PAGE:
July marks the beginning of an 80th Anniversary Year of the Music and The Spoken Word radio broadcast. With humble beginnings in 1929 it is the longest continually running broadcast in the world.
According to online sources, a traditional 80th Anniversary gift is “Oak”, which I think would make the original LDS pioneers pleased. When the Mormon Tabernacle on Temple Square was constructed, the saints wanted to give their very best to the Lord, however the desired construction material of oak wood was not an available resource. Thus, the balcony and benches were constructed with native pine wood, and then painstakingly hand painted with carefully designed strokes to look like oak. It seems a fitting tribute that this year the Choir & beloved radio broadcast housed within that historic building is being awarded official “oak status”!
The Contemporary 80th Anniversary gift is listed as Diamonds & Pearls. For millions throughout the world, each weekly broadcast has offered a bright diamond of happiness, and a pearl of peace for a few minutes per week. One of my personal treasured memories comes from listening to a homemade tape-recorded broadcast mailed to me in 1987 while I was living in Jerusalem. It was a pretty poor quality recording (I believe mom held her tape recorder up next to our television set), so several friends and I huddled close together around my tiny cassette player in order to hear the program.
“I Believe In Christ”
Today I cannot recall what songs were sung, or what the message was about. However I will never forget the overwhelming feeling of comfort and joy it gave to me to hear songs of hope in a war-torn land, and to hear songs honoring Christ just footsteps from His birthplace. Wherever this life takes me, I will always feel instantly at home when I hear those familiar words “From The CrossRoads of The West…”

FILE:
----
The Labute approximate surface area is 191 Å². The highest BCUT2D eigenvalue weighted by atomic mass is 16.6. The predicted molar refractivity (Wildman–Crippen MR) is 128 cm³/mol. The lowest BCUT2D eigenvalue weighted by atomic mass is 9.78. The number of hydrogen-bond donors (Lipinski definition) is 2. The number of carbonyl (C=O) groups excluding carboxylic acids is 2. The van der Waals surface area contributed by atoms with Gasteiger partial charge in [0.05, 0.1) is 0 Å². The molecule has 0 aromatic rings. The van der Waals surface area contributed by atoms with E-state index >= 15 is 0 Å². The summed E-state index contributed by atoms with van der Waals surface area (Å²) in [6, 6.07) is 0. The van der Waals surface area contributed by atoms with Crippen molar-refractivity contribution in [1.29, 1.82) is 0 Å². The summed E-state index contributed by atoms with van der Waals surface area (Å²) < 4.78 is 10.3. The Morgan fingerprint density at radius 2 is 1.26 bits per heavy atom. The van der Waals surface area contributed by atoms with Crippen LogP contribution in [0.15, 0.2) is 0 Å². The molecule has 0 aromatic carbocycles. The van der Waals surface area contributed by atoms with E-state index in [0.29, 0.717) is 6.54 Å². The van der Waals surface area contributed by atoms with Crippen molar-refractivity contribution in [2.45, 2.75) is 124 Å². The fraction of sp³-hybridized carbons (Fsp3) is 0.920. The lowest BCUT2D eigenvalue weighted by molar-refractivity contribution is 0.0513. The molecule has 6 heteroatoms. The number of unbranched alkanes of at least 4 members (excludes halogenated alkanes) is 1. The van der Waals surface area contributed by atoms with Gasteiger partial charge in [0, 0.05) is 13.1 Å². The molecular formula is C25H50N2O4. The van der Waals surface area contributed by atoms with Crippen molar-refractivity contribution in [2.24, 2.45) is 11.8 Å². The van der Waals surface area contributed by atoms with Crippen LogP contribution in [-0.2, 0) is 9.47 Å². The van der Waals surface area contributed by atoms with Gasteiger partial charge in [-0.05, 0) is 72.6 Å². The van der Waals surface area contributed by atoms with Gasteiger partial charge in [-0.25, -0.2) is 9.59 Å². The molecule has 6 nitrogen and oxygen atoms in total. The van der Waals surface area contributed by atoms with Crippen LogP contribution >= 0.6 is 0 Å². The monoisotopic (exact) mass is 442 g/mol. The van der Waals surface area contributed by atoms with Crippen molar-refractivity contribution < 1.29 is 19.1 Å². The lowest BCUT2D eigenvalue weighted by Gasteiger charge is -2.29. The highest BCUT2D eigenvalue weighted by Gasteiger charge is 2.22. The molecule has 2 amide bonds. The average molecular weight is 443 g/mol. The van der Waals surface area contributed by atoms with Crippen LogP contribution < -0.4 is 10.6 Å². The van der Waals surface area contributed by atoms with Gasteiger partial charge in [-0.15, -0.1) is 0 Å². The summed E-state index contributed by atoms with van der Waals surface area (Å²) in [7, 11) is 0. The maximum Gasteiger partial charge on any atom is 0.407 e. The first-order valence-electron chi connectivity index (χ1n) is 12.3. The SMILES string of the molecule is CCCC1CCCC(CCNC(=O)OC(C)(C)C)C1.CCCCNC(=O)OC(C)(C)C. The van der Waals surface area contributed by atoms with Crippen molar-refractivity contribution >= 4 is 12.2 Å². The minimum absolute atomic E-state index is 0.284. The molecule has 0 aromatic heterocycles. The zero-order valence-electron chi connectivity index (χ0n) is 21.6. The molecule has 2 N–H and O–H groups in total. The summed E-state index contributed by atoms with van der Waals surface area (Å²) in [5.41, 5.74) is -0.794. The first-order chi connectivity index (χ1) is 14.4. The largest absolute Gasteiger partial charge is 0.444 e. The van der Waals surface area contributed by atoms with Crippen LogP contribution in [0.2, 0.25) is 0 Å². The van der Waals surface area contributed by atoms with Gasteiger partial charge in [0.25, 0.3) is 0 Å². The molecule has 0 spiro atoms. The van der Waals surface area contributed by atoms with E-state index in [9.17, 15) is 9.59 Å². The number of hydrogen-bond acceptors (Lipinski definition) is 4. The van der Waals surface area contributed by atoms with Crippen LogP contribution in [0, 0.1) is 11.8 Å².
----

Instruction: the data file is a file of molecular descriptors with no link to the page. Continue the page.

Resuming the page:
From today’s Mormon Tabernacle Choir Newsletter:
Music and the Spoken Word Begins 80th Year
Each week when Lloyd Newell ends the weekly Music and the Spoken Word broadcast he gives the number of the broadcast just completed and mentions the number of years the broadcast has been running. On Sunday, July 20th, he read these words, “This concludes the four thousand one hundred fifteenth (4,115th) performance, commencing the 80th year of this traditional broadcast from Temple Square…” In that way, the Choir’s weekly radio and television broadcast reached another milestone in its broadcast history. On Tuesday, July 15, 1929, in a warm Tabernacle on Temple Square, the tradition began.
KZL, the predecessor station to KSL Radio in Salt Lake City, had temporarily gone off the air so that the one microphone it owned could be transported across town to be suspended from the roof of the Tabernacle. A lone announcer climbed a ladder to announce the musical selections and the Choir sang several selections including “Gently Raise the Sacred Strain” and “The Morning Breaks; The Shadows Flee “ on the first installment of Music and the Spoken Word. Little did they realize that over 4,100 other installments would follow. Every Sunday, rain or shine, wind or snow, peace or conflict, a broadcast has been sent from Salt Lake City to broadcast listeners at home and abroad. Now every Sunday broadcast history continues to be made as the longest continuous network broadcast in the world adds yet another week to its impressive record. July 20, 2008 began the 80th year; it will finish next year on July 19th. Special commemorative festivities are planned to mark the conclusion of the 80th year.
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